Rhodes scholar, state attorney general, University of Oregon president: Frohnmayer is regarded not only as one of the state’s top legal minds but as someone who has fought for the public interest in venues ranging from the Oregon Legislature to the U.S. Supreme Court.
But Frohnmayer recently played another role far from the spotlight, as revealed in once-secret testimony in a major legal case against the state.
In that case, major tobacco companies challenged the state of Oregon’s right to continue receiving payments under a massive tobacco industry settlement.
And the star witness and paid expert for Big Tobacco against the state of Oregon: Dave Frohnmayer.
In April, Frohnmayer appeared as an expert witness on behalf of the tobacco companies in front of a closed-door arbitration panel in Chicago. The Oregon Department of Justice released Frohnmayer’s testimony to WW in response to a public records request.
In an interview, Frohnmayer tells WW he simply provided what he says was unbiased, objective testimony. And he says he would have provided the same testimony had he instead been hired by the state of Oregon or called by the three-judge panel as an independent witness.
But neither of those things happened; instead, Frohnmayer appeared as a paid witness for tobacco firms trying to get out of making payments to the state of Oregon under the tobacco settlement reached more than a decade ago.
Frohnmayer’s testimony reinforced the tobacco companies’ claims against the state.
Frohnmayer says his testimony for the tobacco companies was squarely in the public’s interest, because his contention was that the state could have enforced the settlement more aggressively against smaller tobacco companies.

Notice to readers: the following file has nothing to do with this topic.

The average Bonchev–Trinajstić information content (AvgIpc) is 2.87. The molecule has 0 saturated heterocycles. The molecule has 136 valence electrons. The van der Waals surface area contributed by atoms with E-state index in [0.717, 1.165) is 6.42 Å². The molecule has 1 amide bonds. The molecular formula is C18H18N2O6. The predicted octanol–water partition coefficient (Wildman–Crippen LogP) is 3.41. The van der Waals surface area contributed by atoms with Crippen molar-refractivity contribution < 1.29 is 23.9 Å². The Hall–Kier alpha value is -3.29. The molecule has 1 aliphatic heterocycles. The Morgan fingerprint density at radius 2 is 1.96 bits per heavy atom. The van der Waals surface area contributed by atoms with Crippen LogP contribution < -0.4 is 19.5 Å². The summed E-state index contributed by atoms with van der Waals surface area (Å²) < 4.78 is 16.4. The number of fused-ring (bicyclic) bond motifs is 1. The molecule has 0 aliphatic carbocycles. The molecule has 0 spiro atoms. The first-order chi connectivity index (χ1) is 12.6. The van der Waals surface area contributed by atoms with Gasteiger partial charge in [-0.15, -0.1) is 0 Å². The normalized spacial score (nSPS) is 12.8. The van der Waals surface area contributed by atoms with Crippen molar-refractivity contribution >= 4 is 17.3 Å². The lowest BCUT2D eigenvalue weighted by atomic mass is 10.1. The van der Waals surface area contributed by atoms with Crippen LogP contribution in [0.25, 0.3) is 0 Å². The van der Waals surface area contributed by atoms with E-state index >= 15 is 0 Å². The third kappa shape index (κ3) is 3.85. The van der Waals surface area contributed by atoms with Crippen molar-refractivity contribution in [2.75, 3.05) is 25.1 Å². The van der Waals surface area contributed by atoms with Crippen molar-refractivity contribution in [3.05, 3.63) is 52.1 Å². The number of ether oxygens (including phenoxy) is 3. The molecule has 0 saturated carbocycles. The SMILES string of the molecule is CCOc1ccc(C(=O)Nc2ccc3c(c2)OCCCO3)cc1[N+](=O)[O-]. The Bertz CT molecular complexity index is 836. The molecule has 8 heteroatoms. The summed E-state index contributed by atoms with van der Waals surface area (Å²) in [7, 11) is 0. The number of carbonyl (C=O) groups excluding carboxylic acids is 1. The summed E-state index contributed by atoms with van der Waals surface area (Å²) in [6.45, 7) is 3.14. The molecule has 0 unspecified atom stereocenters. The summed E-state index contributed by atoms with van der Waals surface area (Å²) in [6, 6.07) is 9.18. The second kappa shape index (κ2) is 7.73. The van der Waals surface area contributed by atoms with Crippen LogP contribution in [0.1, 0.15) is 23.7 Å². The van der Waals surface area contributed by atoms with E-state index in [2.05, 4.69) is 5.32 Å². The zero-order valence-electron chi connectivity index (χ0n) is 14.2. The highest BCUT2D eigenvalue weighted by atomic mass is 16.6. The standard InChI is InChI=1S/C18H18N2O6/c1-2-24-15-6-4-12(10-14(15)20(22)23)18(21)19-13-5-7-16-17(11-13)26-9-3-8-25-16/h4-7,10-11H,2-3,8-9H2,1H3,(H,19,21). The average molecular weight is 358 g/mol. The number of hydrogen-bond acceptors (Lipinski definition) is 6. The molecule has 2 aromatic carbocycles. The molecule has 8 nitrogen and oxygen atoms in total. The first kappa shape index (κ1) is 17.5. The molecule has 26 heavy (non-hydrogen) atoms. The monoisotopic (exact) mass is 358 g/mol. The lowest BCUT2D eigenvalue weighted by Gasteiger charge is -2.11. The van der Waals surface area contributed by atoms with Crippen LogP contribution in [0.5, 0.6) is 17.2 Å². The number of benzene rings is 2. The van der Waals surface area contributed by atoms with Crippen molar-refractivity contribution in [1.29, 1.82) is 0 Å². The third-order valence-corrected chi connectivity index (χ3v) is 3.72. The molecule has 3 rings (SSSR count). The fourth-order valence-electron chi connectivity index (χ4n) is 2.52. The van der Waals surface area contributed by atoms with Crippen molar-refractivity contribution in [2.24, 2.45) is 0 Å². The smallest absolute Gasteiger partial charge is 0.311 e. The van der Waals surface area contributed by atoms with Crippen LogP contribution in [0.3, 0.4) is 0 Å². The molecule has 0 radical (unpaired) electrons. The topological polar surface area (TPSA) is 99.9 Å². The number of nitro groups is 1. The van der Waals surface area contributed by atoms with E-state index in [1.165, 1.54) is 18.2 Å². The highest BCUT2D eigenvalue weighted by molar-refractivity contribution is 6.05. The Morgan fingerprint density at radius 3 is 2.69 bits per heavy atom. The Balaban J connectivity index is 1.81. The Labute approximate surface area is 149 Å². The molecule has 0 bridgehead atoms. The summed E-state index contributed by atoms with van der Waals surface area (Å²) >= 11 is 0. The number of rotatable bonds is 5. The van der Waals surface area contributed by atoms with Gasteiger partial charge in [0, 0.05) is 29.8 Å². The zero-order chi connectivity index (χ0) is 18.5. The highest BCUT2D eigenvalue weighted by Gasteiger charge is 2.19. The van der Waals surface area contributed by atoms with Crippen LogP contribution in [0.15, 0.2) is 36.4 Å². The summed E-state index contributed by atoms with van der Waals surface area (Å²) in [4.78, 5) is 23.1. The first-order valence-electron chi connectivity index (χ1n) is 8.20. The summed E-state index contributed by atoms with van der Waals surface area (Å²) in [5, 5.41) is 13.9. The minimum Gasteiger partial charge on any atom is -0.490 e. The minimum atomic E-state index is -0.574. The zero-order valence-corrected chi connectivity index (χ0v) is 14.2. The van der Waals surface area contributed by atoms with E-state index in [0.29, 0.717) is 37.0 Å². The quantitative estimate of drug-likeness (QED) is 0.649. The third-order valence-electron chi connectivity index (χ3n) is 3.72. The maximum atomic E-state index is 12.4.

“I testified that the powers of the Oregon attorney general are expansive,” Frohnmayer says. “That’s totally consistent with my public service from the day I entered the Legislature.”
In 1998, seven major tobacco companies—including Philip Morris, R.J. Reynolds, Brown & Williamson, and Lorillard—reached a $206 billion settlement with 46 states that had sued to recover tobacco-related health-care costs borne by taxpayers.
Frohnmayer, then UO president, was named to a three-member panel to decide how some of the money should be divvied up.
As its share of the settlement, Oregon would get about $80 million a year for 25 years.
But smaller tobacco companies didn’t take part in the settlement. Instead, they agreed to pay into escrow accounts in states where they sold products. Those payments were supposed to level the playing field by reducing the smaller players’ ability to undercut the big companies and create reserves for future settlements.
In 2006, Big Tobacco accused all the states, including Oregon, of failing to enforce the smaller companies’ part of the settlement and withheld partial payment.
Since then, Oregon officials have been fighting to get the full tobacco settlement payments reinstated.
“We could have given up $80 million a year,” says Oregon DOJ spokesman Jeff Manning. “The downside risk for the state was enormous.”
The dispute between states and Big Tobacco went to an arbitration hearing on April 26.
And that’s where Frohnmayer took the stand for the tobacco companies.
Frohnmayer served as Oregon attorney general from 1981 through 1991 after three terms in the Oregon House. He lost the 1990 governor’s race to Democrat Barbara Roberts and later became dean of the UO School of Law. In 1994, he became president of the university, where he oversaw 15 years of rapid growth.
Frohnmayer now works for the Eugene law firm of Harrang Long Gary Rudnick, which has represented Philip Morris in the past. He bills as much as $550 an hour (but declined to say how much tobacco companies paid him to testify). In addition, he gets a $257,000 annual pension from the Public Employees Retirement System and $101,000 a year as a part-time law professor at UO. (Harrang Long is also UO’s law firm, billing $647,000 since March 2012.)
His testimony began with highlights of his long legal and political career. The tobacco industry attorney noted that Frohnmayer as AG won six out of seven cases he argued before the U.S. Supreme Court—a record unmatched by his peers.